Ever since that binge during his junior year of college, even the thought of vodka lemon turns Appellate Judge Dan Mancini's stomach.
"Our past is sad, our present is catastrophic, but fortunately we have no future."—Hiner Saleem's grandfather on the Kurdish people.
Vodka Lemon is an extraordinary little film. Its comedy is deeply moving and sad; its realism is so stark and blunt as to be surreal. It is the third feature from director Hiner Saleem (Beyond Our Dreams), a Kurdish Iraqi living in Paris since fleeing Saddam Hussein's regime when he was seventeen years old. In the interview that comprises the liner notes of this DVD release, Saleem quotes a 17th-century Orientalist: "The Kurds are both the saddest and most joyous people." If we had only Vodka Lemon against which to judge the accuracy of that statement, we'd have to conclude it's one-hundred percent true.
The picture affords us a glimpse into the life of Hamo (Romen Avinian, Beyond Our Dreams), a former officer in the Soviet Union living (or trying to live) in Armenian Kurdistan on a meager pension of ten dollars per month. The old man's straits are dire, but he faces them with a calm stoicism. In order to survive, he sells off his furniture and possessions as he awaits the arrival of money from his son who lives in Alfortville, France. He is continually disappointed, as his boy sends letters but no financial help. The central ritual of Hamo's day is a bus ride to the cemetery to visit his wife's grave. During the trips he meets Nina (Lala Sarkissian), a widow who shares his desperate situation. A halting, tentative romance blossoms.
Meanwhile, controversy erupts when a friend of the family impregnates the daughter of Hamo's other son, the volatile Dilovan (Ivan Franek, Chaos). And Nina's financial situation goes from bad to worse when it turns out her daughter—whom she thought earned a living as a pianist—is a prostitute who has gotten on the wrong side of her pimp and is now out of work. The simple pleasures of their burgeoning romance may be the only thing Hamo and Nina have left but, hey, it's better than having nothing at all.
Vodka Lemon isn't remarkable because of its mixture of comedy and drama. It's remarkable because its comedy is drama, and vice-versa. The film's razor-sharp humor is Kafkaesque, creating a cognitive dissonance of simultaneous sorrow and jollity. For instance, when we watch Hamo strap an armoire to his back and hobble through the snow to a remote location where he can attempt to sell it to passersby, there is, on the one hand, a slapstick humor in the absurdity of it, while, on the other hand, the old man's desperate situation puts a lump in your throat. Vodka Lemon is an 88-minute barrage of just this sort of poignant, bleak humor. The movie will be a miserable slog for anyone whose conscience isn't attuned to Saleem's I-shouldn't-be-laughing-at-this-misery style of humor. Those who can calibrate to the film's rhythms and sensibilities will find a mimetic depiction of lives on the edge of destruction. The movie's characters have no money and no prospects. They have no reason to smile, let alone laugh. They manage to find black humor in their circumstances and an understated joy in each other's company anyway. They are, in other words, completely and realistically human.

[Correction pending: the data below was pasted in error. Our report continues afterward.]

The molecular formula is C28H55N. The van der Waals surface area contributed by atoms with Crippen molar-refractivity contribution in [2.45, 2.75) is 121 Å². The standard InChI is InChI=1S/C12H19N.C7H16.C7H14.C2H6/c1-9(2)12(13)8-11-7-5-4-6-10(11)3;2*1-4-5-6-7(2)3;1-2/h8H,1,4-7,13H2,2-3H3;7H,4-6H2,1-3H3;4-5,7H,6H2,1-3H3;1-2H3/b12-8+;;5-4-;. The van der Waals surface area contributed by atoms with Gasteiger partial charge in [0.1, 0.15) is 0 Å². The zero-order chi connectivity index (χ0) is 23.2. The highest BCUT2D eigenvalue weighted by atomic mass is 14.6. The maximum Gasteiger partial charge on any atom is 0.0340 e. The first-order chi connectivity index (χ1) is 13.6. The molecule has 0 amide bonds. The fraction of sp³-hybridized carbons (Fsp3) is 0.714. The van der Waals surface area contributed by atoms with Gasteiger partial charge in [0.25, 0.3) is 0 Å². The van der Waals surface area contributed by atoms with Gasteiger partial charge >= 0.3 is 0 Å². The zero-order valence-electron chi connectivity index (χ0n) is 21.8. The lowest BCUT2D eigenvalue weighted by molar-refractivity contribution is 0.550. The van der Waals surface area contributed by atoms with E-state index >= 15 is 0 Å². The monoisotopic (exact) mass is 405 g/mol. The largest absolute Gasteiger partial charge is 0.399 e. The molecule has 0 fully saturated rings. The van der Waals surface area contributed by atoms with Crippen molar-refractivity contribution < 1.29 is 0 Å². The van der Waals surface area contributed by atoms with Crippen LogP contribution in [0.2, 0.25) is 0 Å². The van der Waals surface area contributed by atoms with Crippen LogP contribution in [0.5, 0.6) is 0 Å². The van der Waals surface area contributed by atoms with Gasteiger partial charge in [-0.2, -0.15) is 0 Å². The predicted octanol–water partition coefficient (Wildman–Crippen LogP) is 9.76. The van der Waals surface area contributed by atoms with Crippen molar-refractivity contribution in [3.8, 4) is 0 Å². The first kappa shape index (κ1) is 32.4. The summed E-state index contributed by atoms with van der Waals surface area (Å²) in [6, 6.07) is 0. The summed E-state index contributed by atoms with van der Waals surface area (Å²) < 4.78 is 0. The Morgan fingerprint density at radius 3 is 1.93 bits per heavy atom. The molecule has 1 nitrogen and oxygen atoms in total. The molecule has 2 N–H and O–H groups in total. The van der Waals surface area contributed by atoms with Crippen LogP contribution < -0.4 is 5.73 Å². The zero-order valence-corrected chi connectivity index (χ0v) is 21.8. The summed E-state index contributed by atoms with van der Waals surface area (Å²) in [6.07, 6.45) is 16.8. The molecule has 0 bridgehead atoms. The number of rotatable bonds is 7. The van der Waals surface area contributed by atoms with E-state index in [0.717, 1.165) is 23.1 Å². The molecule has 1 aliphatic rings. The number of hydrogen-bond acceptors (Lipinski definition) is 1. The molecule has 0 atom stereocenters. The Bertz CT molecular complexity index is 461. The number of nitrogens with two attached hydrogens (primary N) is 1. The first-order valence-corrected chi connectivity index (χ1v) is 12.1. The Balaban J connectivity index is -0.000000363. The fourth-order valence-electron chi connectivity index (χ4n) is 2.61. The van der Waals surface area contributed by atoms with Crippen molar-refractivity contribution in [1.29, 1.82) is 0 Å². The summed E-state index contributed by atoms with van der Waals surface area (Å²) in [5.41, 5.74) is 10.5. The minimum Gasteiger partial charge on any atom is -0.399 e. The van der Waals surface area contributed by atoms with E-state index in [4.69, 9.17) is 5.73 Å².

Saleem's cast is a combination of pros and amateurs, but you'd never know it. The characters' reticence helps the less experienced actors sidestep awkward delivery of dialogue. Though living in deprivation on a frozen tundra, the characters exude a quiet resilience and innate sense of humor. They are a tight-knit interdependent community, though they say little to one another. Grizzled and careworn, Romen Avinian looks both authentic to the picture's time and place, and like an aging Eastern Block Omar Sharif. His sense of dignified resignation is the anchor of the picture's subtle charms.
This DVD edition of Vodka Lemon has all of the high and low points typical of New Yorker Films releases. On the plus side, the image is sharp, the source materials were clean and free of damage, and colors are beautiful and accurate. Unfortunately, the disc was ported from a PAL transfer and shows signs of subtle ghosting. The biggest problem with the transfer, though, is an excess of edge enhancement. Since much of the picture is set on snow-covered tundra, characters sometimes jut out of the picture as though they're hovering in front of the landscape like cut-out paper dolls, ringed with fat halos. A slightly softer, more natural image would have been preferable.
The stereo audio track—in Kurdish and Armenian, with a little Russian and French thrown in for good measure—is clean and perfectly appropriate to the straight-forward sound design. Optional English subtitles are provided.
The only extras on the disc itself are a theatrical trailer for the film, as well as a vault of trailers for other New Yorker Films DVD releases. A fold-out insert inside the keepcase contains an interview with Hiner Saleem, translated into English from the original French press kit for the movie.
Vodka Lemon is a charming, deeply-felt little picture, at once funny and heart-breaking. It's a winner, even its protagonist is not.
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Studio: New Yorker Films
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